The Eats Coast: Part One

This is the first part in a three-part series about my food experiences on the East Coast.  This part will cover breakfast foods, wings and hot dogs.

I love to eat.  And thankfully, I have a significant other that shares my love of tasty food.  So when I went to visit her on the East Coast this summer, she showed me some of the best casual, college budget, dining the states of New York and Connecticut had to offer. Here are some of the restaurants we went to out there and my experiences there.

I figured that it would make the most sense to start with breakfast.

Leo’s Diner (CT):  Leo’s was a place that I could absolutely see myself hanging out at when I’m retired.  Leo’s is a small, local diner that provides a very cozy atmosphere.  Just the kind of place I want to go to have a cup of coffee and read the paper and do other old people stuff.  I got a turkey omelet.  Yes.  Eggs, cheese and turkey.  Tremendous.  Not to mention the potatoes were thick cut and well seasoned.  (That’s a recurring theme.  Connecticut knows how to do breakfast potatoes).  Overall, Leo’s was good and the kind of place that you’d keep going back to for a long time.

Paisano’s Diner (CT): Paisano’s I don’t feel I can accurately judge.  I made the mistake of getting a vegetable omelet.  Not that I have a problem with veggies, I just need a type of meat to accompany my vegetables.  The onions and spinach and mushrooms were just a little overpowering for me, personally.  However, the potatoes, the potatoes were right on.  Loved those, and even powered through the omelet.  It had a little bit of a fancy atmosphere, but the dress was very casual, and the employees were friendly.  Not to mention there was a bar section of this restaurant that I’ll absolutely be trying out on my next trip out.

Mary’s Diner (CT): We went to Mary’s bright and early in the morning, and frankly, I can’t remember the main course that I got.  HOWEVER, that doesn’t mean that I forgot the potatoes.  The potatoes were unreal.  Thick cut, well seasoned, cooked a little on the crispy side.  Just delicious. The atmosphere was really nice, too.  An older place that is a lot like Leo’s in that it is the kind of place older folks go to enjoy coffee and laugh about the old days.  I really want a place like that when I’m 75 and retired.

Dunkin Donuts (CT/NY): Dunkin Donuts is fantastic.  Good donuts, good breakfast foods, the coffee is tasty, and it’s cheap.  That’s the best part.  It foregoes the fancy look of Starbucks, and charges you less money.  I’ll say it.  It’s better than Starbucks.  It may not look as fancy and upscale, but it’s cheaper and of equivalent quality.  Winner.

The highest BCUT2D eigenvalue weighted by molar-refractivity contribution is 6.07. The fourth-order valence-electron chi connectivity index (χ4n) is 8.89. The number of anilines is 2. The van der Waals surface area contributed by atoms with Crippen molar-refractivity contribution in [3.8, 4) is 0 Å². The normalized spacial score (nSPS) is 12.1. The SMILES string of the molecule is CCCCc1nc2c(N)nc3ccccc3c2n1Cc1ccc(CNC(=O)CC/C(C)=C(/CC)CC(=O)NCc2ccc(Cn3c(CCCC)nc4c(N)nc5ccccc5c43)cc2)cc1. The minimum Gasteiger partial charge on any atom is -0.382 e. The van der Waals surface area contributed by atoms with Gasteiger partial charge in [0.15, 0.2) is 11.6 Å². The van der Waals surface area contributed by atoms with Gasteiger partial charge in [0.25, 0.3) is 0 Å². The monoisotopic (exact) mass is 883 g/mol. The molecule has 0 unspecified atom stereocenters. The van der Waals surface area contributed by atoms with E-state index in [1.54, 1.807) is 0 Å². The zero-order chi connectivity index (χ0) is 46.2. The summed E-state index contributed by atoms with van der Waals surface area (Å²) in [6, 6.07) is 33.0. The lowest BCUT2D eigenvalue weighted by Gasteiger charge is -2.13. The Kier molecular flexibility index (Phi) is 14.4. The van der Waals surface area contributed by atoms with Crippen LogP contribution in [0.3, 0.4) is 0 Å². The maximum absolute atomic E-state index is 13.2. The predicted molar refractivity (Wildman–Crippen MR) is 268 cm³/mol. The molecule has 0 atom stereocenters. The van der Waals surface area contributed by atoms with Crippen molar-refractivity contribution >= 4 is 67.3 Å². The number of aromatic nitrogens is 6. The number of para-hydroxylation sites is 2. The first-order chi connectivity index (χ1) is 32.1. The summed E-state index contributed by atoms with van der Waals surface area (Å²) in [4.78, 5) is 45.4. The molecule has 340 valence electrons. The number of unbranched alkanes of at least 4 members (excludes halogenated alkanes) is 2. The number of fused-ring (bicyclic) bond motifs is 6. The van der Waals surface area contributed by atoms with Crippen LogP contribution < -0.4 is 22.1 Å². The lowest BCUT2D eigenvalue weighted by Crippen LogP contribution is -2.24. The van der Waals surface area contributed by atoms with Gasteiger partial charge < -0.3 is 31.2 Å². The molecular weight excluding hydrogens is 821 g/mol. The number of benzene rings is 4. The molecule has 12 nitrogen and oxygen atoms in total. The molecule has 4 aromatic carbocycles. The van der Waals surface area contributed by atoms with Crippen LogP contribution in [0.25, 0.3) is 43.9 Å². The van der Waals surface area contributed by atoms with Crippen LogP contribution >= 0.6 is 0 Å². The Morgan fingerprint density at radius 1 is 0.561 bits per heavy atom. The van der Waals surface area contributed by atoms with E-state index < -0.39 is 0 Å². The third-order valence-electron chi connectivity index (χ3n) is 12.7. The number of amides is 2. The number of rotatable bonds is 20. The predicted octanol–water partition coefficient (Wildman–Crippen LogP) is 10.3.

Since there’s no real discernible difference between lunch and dinner foods, I’ll go next with chicken wings, since I see those as more of a lunch thing.

Buffalo Wild Wings (CT): Not much different than any other B-Dubs.  Go for the wings and the atmosphere because the service will undoubtedly suck.  Perhaps the best part of the BWW in Waterbury, is that there are Hartford Whalers jerseys aplenty on the walls.

J. Timothy’s Taverne (CT): If you have never been to J. Timothy’s, do yourself a favor and go there.  One of the great things about the East Coast is the historical feel it has.  I’m a nerd, and history fascinates me.  I’m not sure the history of the building that J. Timothy’s is in, but it looks like an old tavern that Ben Franklin would’ve hung out at.  But enough about that.  The wings. I was told, by everyone, that these were the best wings in Connecticut.  I was obviously skeptical, but they lived up to their billing.

J. Timothy’s offers “dirt style” wings.  This means the wings are cooked, sauced, cooked again, then sauced again.  This is the greatest thing that has ever happened to wings.  The meat falls off the bone, the sauce isn’t overpowering, and the wings are crunchy, AND juicy at the same time.  UN. REAL.  Without question the best wings I’ve ever had in my life.  The rustic, early American feel to the restaurant, combined with God’s gift to chicken wings, J. Timothy’s is the place to be.

Following up wings, I’ll go with hot dogs.

Nathan’s (NY): Yes, Nathan’s, the hot dog eating contest people.  And I had a hot dog at THE original Nathan’s at Coney Island.  That was pretty cool, and I’m guessing it made it taste better, too.  This was a warm, juicy hot dog that didn’t take a bunch of nasty, artificial flavors to enhance its taste.  Far better than the packaged Nathan’s dogs you can get in grocery stores across the country.

Sabrett’s (NY): I bought a hot dog at a hot dog cart in Times Square.  Needless to say, that was bad ass.  This hot dog was a type of spicy hot dog that had a serious bite to it.  It helped the hot dog a lot.  Pretty generic in taste, but the grease, and the atmosphere of eating this hot dog while walking by ABC Studios was priceless.  Then the spicy kick came in, and it was over for me.  I loved it.  I could’ve eaten 12 of those if I wasn’t looking forward to the other delicious food.

Frankie’s (CT): Frankie’s is great.  A little, hole-in-the-wall, drive up spot.  I had a hot dog, first, from Frankie’s.  It was delicious.  A juicy dog, with a natural, smoky flavor and a toasted bun made this a memorable experience.  I didn’t even load it with condiments.  I threw a little ketchup on it and chowed.  Just phenomenal.  They also have fried vegetables, which were terrific.  The fried mushrooms had a garlic taste too them that made for a sensational compliment to the hot dog.  If you’re ever in the vicinity of a Frankie’s, I highly recommend it.

Check back for part two coming soon.



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